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A new Chinese air force propaganda video appears to use Hollywood movie clips in its depiction of an attack on a target resembling a United States Air Force base.
The 2-minute, 15-second video, titled “The God of War H-6K Goes on the Attack!” was released over the weekend by China’s People Liberation Army Air Force (PLAAF) on Weibo, a Twitter-like social media site. It highlights the force’s H-6K aircraft, twin-engine jet bombers nicknamed “Gods of War” by the Chinese military.
But eagle-eyed social media users pointed out that some of the explosive aerial footage used appears to be lifted from numerous Hollywood movies, including “The Hurt Locker,” “The Rock” and “Transformers: Revenge of the Fallen.”
The video, which was seen millions of times before the post was taken down on Tuesday, has been mocked by many users for its apparent liberal use of American action movies sequences, with commentators pointing out that the PLAAF’s propaganda is not only fictitious, but likely stolen without credit.
CNN has reached out to China’s Foreign and Defense Ministries for comment.
The video begins with some slick scenes of the large bombers in what appears to be the early dawn at a desert airbase. They roar into the sky and seconds later release a missile that zooms down to strike a target.
Comparing a freeze frame of the missile strike to Google Earth images, the target appears markedly similar to the US’ Andersen Air Force Base on Guam.
More than 200 campers were trapped near a boat dock on Shaver Lake in California’s Fresno County over the Labor Day weekend, encircled by flames and a blinding wall of wildfire smoke.
Chief Warrant Officer 5 Joseph Rosamond, piloting a California Army National Guard CH-47 Chinook, had already made the decision to try to put his helicopter down close by the desperate campers on Sept. 5.
So had CWO 5 Kipp Goding, pilot of a California Guard UH-60 Black Hawk, who had linked up with Rosamond’s aircraft and was trailing him to the scene, weaving through peaks rising to 7,000 feet and then dropping down to a valley leading to the dock.
“We were quickly running out of time,” Rosamond said.
President Donald J. Trump signed an executive order on August 8 that allows employers to defer withholding Social Security taxes.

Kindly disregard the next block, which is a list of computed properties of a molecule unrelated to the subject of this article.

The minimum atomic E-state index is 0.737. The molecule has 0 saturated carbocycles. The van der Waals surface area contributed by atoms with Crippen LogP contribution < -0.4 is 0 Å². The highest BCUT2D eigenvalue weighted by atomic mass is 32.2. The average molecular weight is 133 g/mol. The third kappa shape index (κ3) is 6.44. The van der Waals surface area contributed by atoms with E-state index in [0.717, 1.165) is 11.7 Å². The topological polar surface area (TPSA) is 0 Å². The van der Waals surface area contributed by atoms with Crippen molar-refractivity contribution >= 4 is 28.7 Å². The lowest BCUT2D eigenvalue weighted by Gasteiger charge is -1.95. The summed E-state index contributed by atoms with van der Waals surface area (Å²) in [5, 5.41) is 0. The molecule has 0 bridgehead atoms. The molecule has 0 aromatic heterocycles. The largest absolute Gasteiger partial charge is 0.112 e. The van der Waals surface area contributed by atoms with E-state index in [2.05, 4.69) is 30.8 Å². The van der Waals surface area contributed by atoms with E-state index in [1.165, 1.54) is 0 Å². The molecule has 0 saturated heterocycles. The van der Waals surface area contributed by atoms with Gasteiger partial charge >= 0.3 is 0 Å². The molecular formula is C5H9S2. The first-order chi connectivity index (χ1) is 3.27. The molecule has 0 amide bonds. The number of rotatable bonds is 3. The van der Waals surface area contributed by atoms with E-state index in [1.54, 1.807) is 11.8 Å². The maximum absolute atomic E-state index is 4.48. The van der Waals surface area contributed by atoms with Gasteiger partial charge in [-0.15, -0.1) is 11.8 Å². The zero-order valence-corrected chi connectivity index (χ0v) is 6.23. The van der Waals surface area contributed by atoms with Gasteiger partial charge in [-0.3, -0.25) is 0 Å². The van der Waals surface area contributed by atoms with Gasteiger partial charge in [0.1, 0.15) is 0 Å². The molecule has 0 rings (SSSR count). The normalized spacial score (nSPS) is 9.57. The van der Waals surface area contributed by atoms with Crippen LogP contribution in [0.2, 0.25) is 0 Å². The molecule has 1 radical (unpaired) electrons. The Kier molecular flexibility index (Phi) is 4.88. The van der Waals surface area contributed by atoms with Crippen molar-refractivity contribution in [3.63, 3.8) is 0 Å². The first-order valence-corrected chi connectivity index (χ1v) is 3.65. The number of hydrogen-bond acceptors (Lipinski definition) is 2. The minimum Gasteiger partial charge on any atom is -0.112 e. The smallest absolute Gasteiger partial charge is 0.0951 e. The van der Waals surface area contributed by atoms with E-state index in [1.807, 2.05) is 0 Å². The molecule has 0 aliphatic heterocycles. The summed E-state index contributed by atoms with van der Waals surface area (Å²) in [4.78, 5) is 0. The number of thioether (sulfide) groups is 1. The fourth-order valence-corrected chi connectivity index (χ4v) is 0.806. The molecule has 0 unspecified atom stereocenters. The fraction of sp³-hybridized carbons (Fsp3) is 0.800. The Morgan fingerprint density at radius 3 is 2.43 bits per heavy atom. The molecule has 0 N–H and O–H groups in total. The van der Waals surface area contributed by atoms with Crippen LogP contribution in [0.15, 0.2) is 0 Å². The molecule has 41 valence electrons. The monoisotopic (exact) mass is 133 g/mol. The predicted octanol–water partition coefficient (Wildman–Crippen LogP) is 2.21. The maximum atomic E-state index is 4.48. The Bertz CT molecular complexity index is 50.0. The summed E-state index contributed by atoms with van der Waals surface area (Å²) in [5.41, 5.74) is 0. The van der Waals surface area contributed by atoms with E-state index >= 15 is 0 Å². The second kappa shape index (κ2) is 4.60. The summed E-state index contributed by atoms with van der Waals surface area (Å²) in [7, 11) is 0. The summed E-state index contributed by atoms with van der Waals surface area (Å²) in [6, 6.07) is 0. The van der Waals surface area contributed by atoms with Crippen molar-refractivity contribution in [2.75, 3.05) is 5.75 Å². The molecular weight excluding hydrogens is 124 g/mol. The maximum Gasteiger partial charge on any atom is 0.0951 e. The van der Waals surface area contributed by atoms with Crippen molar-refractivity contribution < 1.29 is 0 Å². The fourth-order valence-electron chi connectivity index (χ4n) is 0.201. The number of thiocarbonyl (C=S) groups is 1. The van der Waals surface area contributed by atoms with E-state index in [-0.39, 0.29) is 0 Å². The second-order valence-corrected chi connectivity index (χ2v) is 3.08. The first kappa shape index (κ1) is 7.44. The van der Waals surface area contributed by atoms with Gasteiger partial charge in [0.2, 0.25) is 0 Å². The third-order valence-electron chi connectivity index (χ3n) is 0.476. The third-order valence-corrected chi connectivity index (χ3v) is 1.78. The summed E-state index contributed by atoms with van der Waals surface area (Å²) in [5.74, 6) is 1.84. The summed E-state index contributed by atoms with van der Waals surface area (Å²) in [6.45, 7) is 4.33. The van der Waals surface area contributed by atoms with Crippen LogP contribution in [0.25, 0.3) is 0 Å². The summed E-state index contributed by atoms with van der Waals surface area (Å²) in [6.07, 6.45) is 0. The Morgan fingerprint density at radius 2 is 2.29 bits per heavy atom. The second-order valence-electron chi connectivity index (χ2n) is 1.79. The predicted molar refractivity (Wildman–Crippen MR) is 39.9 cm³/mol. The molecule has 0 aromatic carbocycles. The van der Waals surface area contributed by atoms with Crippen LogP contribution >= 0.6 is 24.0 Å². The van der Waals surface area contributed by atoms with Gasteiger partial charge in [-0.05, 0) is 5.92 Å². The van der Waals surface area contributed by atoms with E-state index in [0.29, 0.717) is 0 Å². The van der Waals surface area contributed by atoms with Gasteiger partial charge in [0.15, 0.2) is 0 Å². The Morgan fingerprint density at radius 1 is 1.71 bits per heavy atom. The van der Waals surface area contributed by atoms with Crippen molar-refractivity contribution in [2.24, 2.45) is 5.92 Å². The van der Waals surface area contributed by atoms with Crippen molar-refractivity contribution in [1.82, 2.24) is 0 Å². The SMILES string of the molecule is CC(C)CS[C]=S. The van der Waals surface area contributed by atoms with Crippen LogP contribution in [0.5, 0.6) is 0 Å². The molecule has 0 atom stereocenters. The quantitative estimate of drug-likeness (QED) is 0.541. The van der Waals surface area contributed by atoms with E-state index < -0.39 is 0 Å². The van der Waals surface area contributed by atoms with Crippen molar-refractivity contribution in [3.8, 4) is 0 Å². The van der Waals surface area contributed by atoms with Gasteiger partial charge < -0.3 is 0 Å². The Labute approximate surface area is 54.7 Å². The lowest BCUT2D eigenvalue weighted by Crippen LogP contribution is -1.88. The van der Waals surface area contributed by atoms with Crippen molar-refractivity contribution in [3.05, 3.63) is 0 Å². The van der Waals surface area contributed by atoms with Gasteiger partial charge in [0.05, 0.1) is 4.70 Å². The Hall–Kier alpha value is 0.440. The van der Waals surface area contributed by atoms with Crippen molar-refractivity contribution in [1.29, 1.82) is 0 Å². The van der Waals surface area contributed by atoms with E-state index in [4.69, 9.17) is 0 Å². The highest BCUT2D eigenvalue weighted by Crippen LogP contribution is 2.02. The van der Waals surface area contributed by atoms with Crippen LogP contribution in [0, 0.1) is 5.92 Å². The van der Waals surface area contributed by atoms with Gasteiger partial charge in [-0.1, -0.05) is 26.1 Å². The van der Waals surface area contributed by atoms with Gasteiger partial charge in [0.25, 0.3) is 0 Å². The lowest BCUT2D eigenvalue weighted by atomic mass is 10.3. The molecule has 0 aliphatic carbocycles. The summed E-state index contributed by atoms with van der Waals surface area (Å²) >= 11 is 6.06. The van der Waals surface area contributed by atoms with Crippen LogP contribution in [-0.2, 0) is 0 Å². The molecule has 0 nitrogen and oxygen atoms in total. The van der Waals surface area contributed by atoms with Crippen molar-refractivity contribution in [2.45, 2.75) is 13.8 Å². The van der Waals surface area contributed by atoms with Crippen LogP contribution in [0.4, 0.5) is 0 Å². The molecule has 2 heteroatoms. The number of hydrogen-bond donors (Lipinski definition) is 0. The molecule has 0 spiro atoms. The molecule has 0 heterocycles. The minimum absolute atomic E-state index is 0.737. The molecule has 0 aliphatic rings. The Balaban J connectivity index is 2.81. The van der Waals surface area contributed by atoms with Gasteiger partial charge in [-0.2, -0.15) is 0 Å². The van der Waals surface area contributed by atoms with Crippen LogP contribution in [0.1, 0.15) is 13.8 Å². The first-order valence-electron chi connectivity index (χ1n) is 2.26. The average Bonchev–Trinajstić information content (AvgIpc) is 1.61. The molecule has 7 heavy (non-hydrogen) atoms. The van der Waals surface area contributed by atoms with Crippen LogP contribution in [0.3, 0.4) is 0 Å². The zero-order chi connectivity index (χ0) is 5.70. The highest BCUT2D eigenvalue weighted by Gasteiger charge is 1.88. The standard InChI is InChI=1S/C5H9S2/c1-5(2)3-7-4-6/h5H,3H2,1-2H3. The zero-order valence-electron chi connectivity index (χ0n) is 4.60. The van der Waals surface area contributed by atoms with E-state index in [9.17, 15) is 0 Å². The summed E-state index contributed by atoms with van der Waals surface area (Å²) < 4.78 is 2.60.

However, it’s a payroll “deferral,” not payroll “forgiveness” — meaning it’s a temporary change, and service members and Defense Department civilians have to pay that money in 2021.
Internal Revenue Service officials said the Presidential Memorandum defers the employee portion of Social Security taxes. The Social Security tax is set for employees by law at 6.2 percent.
For service members, that would be 6.2 percent of basic pay. An E-5 with eight years of service has a monthly basic pay rate of $3,306.30. The monthly Social Security tax equals $204.99. Through the end of the year, this adds up to $819.96.
Beginning Jan. 1, 2021, the deferred Social Security taxes will be collected through April 30, 2021. So, that E-5 with eight years of service who received a total of $819.96 from the tax deferral now has to pay it back early in 2021.
Arlington National Cemetery will reopen to the general public Wednesday after a six-month shutdown due to the COVID-19 pandemic. But its most visited sites, such as the Tomb of the Unknown Soldier, will remain off-limits, the cemetery said in a release Tuesday.
Beginning Wednesday, the hallowed cemetery in Virginia, across the Potomac from Washington, D.C., will be open to the public from 8 a.m. to noon for visits to gravesites only. Face coverings and social distancing will still be required at all times, the cemetery said.
However, “several places of interest will remain closed to assure health protection conditions,” it added. “These sites include the John F. Kennedy gravesite, the Memorial Amphitheater and the Tomb of the Unknown Soldier.”
Exhibits in the Welcome Center will also remain closed.
The use of National Guard reconnaissance planes in four U.S. cities to monitor the widespread protests earlier this year didn’t violate rules against the military collecting intelligence on Americans, a Pentagon report has concluded.
The investigation by the Air Force inspector general found that the planes were used to gather information about crowd size, crowd flows and fires but they did not monitor individuals. The probe was ordered by Defense Secretary Mark Esper in response to questions within the department and Congress about whether the military illegally conducted surveillance of American citizens during the unrest after the death of George Floyd.
The flights in late May and early June came as President Donald Trump was calling for tougher measures to quell the widespread unrest. Floyd was a black man who died after a white Minneapolis policeman pressed his knee into his neck for several minutes.
National Guard troops were used to assist local law enforcement in a number of cities around the country.